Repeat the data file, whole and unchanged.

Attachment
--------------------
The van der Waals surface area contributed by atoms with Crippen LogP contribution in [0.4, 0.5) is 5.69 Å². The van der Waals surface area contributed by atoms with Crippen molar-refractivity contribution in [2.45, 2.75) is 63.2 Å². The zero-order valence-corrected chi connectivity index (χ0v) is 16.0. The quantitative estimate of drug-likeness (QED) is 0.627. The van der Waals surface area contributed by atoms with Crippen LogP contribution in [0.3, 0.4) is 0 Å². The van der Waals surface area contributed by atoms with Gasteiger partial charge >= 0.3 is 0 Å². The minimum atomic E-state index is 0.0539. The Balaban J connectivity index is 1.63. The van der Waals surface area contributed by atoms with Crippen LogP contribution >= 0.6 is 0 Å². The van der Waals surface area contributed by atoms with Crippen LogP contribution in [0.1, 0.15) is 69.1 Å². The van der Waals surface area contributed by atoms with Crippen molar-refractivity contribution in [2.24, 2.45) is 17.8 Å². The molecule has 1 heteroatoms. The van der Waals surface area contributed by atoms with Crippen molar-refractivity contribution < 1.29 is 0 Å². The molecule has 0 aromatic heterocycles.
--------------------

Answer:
The van der Waals surface area contributed by atoms with Crippen LogP contribution in [0.4, 0.5) is 5.69 Å². The van der Waals surface area contributed by atoms with Crippen molar-refractivity contribution in [2.45, 2.75) is 63.2 Å². The zero-order valence-corrected chi connectivity index (χ0v) is 16.0. The quantitative estimate of drug-likeness (QED) is 0.627. The van der Waals surface area contributed by atoms with Crippen LogP contribution in [0.3, 0.4) is 0 Å². The van der Waals surface area contributed by atoms with Gasteiger partial charge >= 0.3 is 0 Å². The minimum atomic E-state index is 0.0539. The Balaban J connectivity index is 1.63. The van der Waals surface area contributed by atoms with Crippen LogP contribution >= 0.6 is 0 Å². The van der Waals surface area contributed by atoms with Crippen LogP contribution in [0.1, 0.15) is 69.1 Å². The van der Waals surface area contributed by atoms with Crippen molar-refractivity contribution in [2.24, 2.45) is 17.8 Å². The molecule has 1 heteroatoms. The van der Waals surface area contributed by atoms with Crippen molar-refractivity contribution < 1.29 is 0 Å². The molecule has 0 aromatic heterocycles.